Another crisis seems to have been staved off, though, as I wrote to a friend today, a cat’s health seems to be a matter of one day at a time. Well, this day has been a very good one.

Saturday, June 11, 2016

Toes, by Way of Diversion

Though Cammie continues to be of concern to me, things are, right now, improving. She did not want breakfast this morning so, in order to keep her fed, I delivered a very tasty concoction of Recovery and water by syringe. After that, the princess went into seclusion again, though I could tell that it was not the same discouragement-induced hiding as previous. When I returned from errands at three o’clock, she was out, and ate with the rest of the beasts: in her case, two small helpings of Fancy Feast. In the next four hours, she ate two more such portions and drank some water. She has not used the litter-box today, which is a bit worrisome, but I will keep the litter scooped in order to tell what she deposits there when the time comes.

I want to thank everyone for their comments and best wishes. I will be talking to the veterinarian about cystosis on Monday. Depending on what Cammie leaves in the litter-box this weekend, I may start her on the Veraflox, but I would rather not, if it isn’t necessary.

Now, just to show that not everything is serious in the household, here are some pictures of my big boy, a long and heavy cat who enjoys stuffing himself into the cylinder-house cat-tree. How does he do it? Why, his feet get left out, literally. So, I present to you Renn, and his many toes, for your viewing pleasure.

Friday, June 10, 2016

The Turn of Events

Things have not remained static here during the last couple of days. The last I wrote of Cammie was that the Clavamox prescribed for her intestinal infection was making her vomit. The next day, I spoke with the veterinarian, who recommended that a newer anti-biotic called Veraflox supplant the Clavamox. (There must be a specific department in pharmaceutical companies staffed by people who do nothing but make up drug names that sound like aliens from Star Trek.) The doctor also gave me the option of having Cammie injected with Cerenia, an anti-emetic, to keep her from vomiting. (That one is more like a planet the “Enterprise” visits than a person.)

Yesterday, Cammie seemed to be improving. She did not throw up most of the day and, though her intake was very slight, she ate a tiny amount of soft-food and drank a modicum of water – as long as I hand-delivered it. She didn’t stir from her cat-tree. I filled the role of cup-bearer to Her Serene Highness. Later, I collected the Veraflox without bringing Cammie to the hospital. But that night, she threw up. And very early the next morning. And not long after that.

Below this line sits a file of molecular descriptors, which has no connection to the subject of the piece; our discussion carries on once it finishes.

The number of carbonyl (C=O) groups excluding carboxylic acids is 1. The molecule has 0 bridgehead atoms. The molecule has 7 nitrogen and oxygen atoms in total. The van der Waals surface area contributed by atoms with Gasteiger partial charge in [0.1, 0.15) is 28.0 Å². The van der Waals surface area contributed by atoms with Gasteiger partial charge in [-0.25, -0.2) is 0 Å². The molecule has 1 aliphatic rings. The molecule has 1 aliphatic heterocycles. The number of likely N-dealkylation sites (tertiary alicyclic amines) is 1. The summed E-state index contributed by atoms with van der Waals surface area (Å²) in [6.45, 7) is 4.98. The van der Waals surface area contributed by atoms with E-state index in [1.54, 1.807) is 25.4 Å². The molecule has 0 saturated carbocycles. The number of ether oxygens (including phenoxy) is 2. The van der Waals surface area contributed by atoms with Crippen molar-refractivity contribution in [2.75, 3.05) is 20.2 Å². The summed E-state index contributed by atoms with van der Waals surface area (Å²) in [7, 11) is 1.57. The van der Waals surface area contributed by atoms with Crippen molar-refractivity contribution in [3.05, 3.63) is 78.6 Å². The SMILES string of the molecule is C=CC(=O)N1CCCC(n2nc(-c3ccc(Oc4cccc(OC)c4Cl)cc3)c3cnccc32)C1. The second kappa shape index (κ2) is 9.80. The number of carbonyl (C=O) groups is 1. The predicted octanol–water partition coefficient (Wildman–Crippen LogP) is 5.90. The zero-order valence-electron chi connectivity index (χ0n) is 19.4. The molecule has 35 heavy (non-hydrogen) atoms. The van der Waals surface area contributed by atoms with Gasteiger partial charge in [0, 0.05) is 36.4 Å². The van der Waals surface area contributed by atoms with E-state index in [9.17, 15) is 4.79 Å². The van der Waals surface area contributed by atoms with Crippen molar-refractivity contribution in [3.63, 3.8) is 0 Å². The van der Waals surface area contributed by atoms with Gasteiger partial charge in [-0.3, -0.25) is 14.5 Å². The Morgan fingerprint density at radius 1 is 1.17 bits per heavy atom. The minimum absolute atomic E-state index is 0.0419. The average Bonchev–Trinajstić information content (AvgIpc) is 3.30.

To the hospital she and I returned. She received her shot of Cerenia. While there, the doctor told me that in some cases, Clavamox’s effects last up to 72 hours after a final dose; indeed, though Cammie had deposited a well-formed golfball-sized lump of urine in a litter-box, she also left some very formless feces. The doctor suggested some FortiFlora pro-biotic to counteract the latter. I knew my cat would not consume that in or on her food under regular conditions, but I would be feeding her by syringe, and it could be included in the mixture. As well, the doctor wanted to see if Cammie could supply a better sample of urine than was obtained during the previous appointment. This was a good idea and done for free. The princess and I went home, where I incurred her wrath an hour later by force-feeding her some Recovery convalescent food by syringe.

The veterinarian called with the urinalysis results in the late afternoon. In a twist to the plot, almost nothing adverse was shown in the tests. Cammie appeared healthy. The infection seemed to have vanished. The doctor was surprised, and expressed doubt that the Clavamox could have solved the problem so quickly. However, as the need no longer was apparent, she thought application of the new Veraflox could be postponed.

Had there been an infection? I think there must have, considering Cammie’s symptoms. Was the Clavamox responsible for her vomiting? Again, I fear that to be the case; though the princess is no stranger to the retrograde movement of food, the coincidence of anti-biotic and nearly immediate upchucking was too great to ignore.

Where do we stand now? On slightly higher ground, I’m guardedly pleased to write. Cammie has endured two helpings of syringe-delivered food: good, nutritious food, mixed with water. She has not thrown up since early this morning. She spent most of the day hiding and acting quite depressed (after all, she had been carted off to hospital twice in three days, stabbed with three needles (two samples of urine taken and a shot of medicine), had unwelcome food shoved down her throat twice. All that’s needed is for me to try to cut her claws. But she is out of seclusion and lying on her favourite cat-tree.

And, as important as not vomiting, she has drunk water on her own and even eaten a tiny amount of soft-food this evening. I will try some more of both before bedtime. Some wishes for continued movement in this direction would be appreciated. The events having turned, I don’t want them turning back again.